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    check out this site..Nutrition Content
    I use green beans,carrots,butternut pumpkin a bit of zucchini.......dandelion flowers and leaves are good even grass and clover from your lawn as long as there are no chemicals involved.Endive is another favourite,several types of lettuce,nasturtium etc.
     
  6. Star_Cameron

    Star_Cameron Not so new Member

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    That link looks really helpful, thanks :)

    Any comments re: worming?
     
  7. PythonLegs

    PythonLegs Very Well-Known Member

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    Doesn't sound like he needs it, the way he's been growing..I wouldn't unless I had to.
     
  8. ssnakeboyy

    ssnakeboyy Active Member

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    I couldnt get my beardie to eat veggies untill a a few month ago as well. He was eating maybe one or two mouthfuls of bok choy a day. But he then just suddenly smashed down all the veggies i gave him for some reason. Try feeding him some parsley mine always goes for that first. Also grapes cut in half, green beans, snow peas and pumpkin is good for some variety as well. If he doesnt want any give him a couple of crickets first to get him thinking about food. Good luck!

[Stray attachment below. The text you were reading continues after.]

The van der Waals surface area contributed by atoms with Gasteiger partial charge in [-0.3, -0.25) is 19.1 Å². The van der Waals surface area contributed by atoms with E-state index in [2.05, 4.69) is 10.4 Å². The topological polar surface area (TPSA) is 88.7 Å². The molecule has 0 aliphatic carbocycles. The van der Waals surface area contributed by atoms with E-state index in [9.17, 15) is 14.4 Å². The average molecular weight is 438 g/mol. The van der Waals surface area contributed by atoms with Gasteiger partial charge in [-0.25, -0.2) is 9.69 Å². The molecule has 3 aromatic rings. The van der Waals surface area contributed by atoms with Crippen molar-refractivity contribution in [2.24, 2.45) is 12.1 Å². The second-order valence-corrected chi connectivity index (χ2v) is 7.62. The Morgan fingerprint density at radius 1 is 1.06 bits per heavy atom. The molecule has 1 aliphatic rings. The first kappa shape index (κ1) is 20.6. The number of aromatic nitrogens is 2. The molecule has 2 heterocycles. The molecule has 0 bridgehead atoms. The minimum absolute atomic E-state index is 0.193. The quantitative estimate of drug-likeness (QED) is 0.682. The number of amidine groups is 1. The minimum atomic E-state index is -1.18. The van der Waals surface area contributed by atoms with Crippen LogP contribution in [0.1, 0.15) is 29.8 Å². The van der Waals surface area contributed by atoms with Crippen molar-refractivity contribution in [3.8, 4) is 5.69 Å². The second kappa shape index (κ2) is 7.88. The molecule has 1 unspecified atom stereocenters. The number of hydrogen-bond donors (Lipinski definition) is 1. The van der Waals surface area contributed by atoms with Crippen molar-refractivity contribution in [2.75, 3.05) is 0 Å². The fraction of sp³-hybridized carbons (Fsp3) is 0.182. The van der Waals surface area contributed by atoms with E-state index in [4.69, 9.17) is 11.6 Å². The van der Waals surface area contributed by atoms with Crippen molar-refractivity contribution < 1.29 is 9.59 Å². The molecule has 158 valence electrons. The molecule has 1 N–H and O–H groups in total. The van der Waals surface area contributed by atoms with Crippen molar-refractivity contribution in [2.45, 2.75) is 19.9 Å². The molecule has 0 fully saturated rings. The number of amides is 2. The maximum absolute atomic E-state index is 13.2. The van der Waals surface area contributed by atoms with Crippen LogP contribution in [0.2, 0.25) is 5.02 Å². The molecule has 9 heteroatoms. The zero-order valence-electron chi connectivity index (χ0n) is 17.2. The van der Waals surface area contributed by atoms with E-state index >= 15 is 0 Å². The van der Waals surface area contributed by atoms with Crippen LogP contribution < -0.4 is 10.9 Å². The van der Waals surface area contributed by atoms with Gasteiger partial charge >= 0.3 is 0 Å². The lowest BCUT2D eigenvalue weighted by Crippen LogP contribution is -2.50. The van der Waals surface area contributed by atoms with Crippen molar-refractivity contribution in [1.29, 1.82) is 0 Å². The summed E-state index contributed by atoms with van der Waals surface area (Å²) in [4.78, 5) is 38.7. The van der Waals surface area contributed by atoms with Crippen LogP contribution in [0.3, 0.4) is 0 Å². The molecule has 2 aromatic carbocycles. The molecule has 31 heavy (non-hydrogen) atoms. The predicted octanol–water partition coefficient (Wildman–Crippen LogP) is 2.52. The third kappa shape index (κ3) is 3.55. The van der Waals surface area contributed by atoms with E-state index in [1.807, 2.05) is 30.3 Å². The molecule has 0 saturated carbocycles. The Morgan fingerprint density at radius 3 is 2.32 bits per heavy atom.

9. Chris1

    Chris1 cupcake

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    wouldnt worm him unless he has worms.
     
  10. animal805

    animal805 Well-Known Member

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    Earthworms are not a good thing to feed dragons
     
  11. PythonLegs

    PythonLegs Very Well-Known Member